Sleepybunny in reply to Pasjc


"maybe we need it raising in the house of commons"

If all the UK forum members who were well enough contacted their MPs, that might get the issues associated with PA and B12 deficiency in general noticed.

MPs are totally disinterested even when you do write to them as I have done. You just get wishy washy letters quoting what the health dept says or the CCG. So fed up with it all myself. How we can survive this onslaught of ignorance I just do not know.

Placards and demo outside no 10 ?? - probably not allowed due to covid.

Hang in there everyone and By working together one day it will be understood and benefit those that come after.

MPs are totally disinterested even when you do write to them as I have done. You just get wishy washy letters quoting what the health dept says or the CCG. So fed up with it all myself. How we can survive this onslaught of ignorance I just do not know.

Placards and demo outside no 10 ?? - probably not allowed due to covid.

Hang in there everyone and By working together one day it will be understood and benefit those that come after.


"You just get wishy washy letters quoting what the health dept says or the CCG. So fed up with it all myself"

Agree totally Gillsie54.

I have tried to get MPs interested in the past but just can't raise the energy at the moment as it's so frustrating when they don't get a sense of the urgency of the situation.

I do think that if it was 20 people contacting an MP rather than one or two people that it could make a difference.

I wonder how many of us reading your post can relate to your experience, the level of ignorance regarding PA we encounter within the NHS is astounding. So sorry to read about the problems you are havjng and can entirely understand how you feel, have been where you are. Our treatment is very cheap and refusal to treat has dire consequences for us, so sad reading frequent posts where patients opinions are overuled and ignored and GP's react as if we are are unreleable witnesses of our own condition. I can't think of any other serious illness, cheaply treated where patients are forced to source their own treatment or risk permanent damage. Good luck.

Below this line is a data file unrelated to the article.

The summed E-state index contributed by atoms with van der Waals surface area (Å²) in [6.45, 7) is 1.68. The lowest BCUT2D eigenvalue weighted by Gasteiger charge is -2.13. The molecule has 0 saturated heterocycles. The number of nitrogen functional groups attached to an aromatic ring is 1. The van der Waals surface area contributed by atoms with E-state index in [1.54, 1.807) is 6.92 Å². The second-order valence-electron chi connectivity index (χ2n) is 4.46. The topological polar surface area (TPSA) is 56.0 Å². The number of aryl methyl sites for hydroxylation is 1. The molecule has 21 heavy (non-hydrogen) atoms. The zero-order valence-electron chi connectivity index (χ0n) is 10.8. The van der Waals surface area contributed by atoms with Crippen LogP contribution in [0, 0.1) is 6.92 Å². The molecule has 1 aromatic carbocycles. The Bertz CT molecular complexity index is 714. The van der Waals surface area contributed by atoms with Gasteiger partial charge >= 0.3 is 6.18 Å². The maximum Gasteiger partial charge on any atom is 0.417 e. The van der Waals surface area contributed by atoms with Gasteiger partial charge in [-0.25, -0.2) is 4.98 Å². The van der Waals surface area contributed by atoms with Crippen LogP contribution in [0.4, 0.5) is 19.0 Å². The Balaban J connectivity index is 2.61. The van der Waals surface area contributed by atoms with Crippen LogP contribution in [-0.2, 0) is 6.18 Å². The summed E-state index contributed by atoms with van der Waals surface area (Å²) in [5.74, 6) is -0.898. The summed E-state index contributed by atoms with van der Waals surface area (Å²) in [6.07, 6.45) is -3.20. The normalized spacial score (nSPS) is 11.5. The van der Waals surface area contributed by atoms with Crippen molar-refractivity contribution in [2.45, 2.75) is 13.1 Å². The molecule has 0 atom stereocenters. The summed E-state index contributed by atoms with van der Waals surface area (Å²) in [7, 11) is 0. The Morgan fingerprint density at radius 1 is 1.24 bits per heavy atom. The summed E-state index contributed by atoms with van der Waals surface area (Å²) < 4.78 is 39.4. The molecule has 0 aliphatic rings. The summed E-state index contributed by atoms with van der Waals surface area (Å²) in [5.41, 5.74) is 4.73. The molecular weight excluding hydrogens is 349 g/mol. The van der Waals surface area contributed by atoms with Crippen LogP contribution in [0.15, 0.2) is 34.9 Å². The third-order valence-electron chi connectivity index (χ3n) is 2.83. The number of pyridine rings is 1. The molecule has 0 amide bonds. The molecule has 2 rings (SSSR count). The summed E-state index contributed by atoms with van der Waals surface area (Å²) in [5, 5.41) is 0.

auntieb in reply to onyx33

Thnk you. I suspect the answer is,, almost everyone!

It seems that GP's have little training on chronic illnesses that the NHS believes can be assessed and treated just on the basis of a blood test result. Patients insisting this alone is not enough enounter resistance, it's a huge problem that should urgently be investigated but continues to be ignored. For years I was given an annual B12 blood test but no treatment after anti gastric parietal anti bodies were confirmed, I think during this time I was getting PA symptoms but the annnual test confirmed I had adequate B12 and didn't need treatment. It wasn't untill around 2014 that GP's were advised the B12 blood test was unreliable but as far as I know there was no reaction to this news and no major directive was given to GP's to retest all PA patients using the more reliable tests advised or even advise them the test used for years to assess their B12 status could not be relied on. Quite scandalous when given some thought.